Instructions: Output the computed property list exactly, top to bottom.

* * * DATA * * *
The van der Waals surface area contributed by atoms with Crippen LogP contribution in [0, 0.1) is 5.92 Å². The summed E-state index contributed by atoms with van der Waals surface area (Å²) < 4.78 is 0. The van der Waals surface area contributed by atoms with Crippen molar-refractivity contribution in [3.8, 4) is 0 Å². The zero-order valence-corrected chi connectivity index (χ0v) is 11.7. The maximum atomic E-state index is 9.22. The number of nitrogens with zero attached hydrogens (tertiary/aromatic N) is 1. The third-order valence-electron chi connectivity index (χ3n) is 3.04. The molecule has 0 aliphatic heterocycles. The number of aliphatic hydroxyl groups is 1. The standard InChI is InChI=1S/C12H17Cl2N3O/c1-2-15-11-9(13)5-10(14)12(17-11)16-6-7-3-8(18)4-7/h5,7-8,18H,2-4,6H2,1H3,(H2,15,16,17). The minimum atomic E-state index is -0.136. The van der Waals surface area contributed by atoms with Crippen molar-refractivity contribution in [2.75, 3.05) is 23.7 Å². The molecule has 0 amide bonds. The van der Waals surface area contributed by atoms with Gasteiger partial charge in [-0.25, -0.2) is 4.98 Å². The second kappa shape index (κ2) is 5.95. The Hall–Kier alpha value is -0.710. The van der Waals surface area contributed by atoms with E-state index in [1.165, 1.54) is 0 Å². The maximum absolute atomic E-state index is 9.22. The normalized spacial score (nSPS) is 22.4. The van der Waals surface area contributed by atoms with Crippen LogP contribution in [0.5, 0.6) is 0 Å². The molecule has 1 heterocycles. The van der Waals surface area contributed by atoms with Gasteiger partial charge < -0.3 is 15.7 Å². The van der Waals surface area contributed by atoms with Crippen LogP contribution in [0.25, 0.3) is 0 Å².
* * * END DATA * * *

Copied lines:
The van der Waals surface area contributed by atoms with Crippen LogP contribution in [0, 0.1) is 5.92 Å². The summed E-state index contributed by atoms with van der Waals surface area (Å²) < 4.78 is 0. The van der Waals surface area contributed by atoms with Crippen molar-refractivity contribution in [3.8, 4) is 0 Å². The zero-order valence-corrected chi connectivity index (χ0v) is 11.7. The maximum atomic E-state index is 9.22. The number of nitrogens with zero attached hydrogens (tertiary/aromatic N) is 1. The third-order valence-electron chi connectivity index (χ3n) is 3.04. The molecule has 0 aliphatic heterocycles. The number of aliphatic hydroxyl groups is 1. The standard InChI is InChI=1S/C12H17Cl2N3O/c1-2-15-11-9(13)5-10(14)12(17-11)16-6-7-3-8(18)4-7/h5,7-8,18H,2-4,6H2,1H3,(H2,15,16,17). The minimum atomic E-state index is -0.136. The van der Waals surface area contributed by atoms with Crippen molar-refractivity contribution in [2.75, 3.05) is 23.7 Å². The molecule has 0 amide bonds. The van der Waals surface area contributed by atoms with Gasteiger partial charge in [-0.25, -0.2) is 4.98 Å². The second kappa shape index (κ2) is 5.95. The Hall–Kier alpha value is -0.710. The van der Waals surface area contributed by atoms with E-state index in [1.165, 1.54) is 0 Å². The maximum absolute atomic E-state index is 9.22. The normalized spacial score (nSPS) is 22.4. The van der Waals surface area contributed by atoms with Crippen LogP contribution in [0.5, 0.6) is 0 Å². The molecule has 1 heterocycles. The van der Waals surface area contributed by atoms with Gasteiger partial charge < -0.3 is 15.7 Å². The van der Waals surface area contributed by atoms with Crippen LogP contribution in [0.25, 0.3) is 0 Å².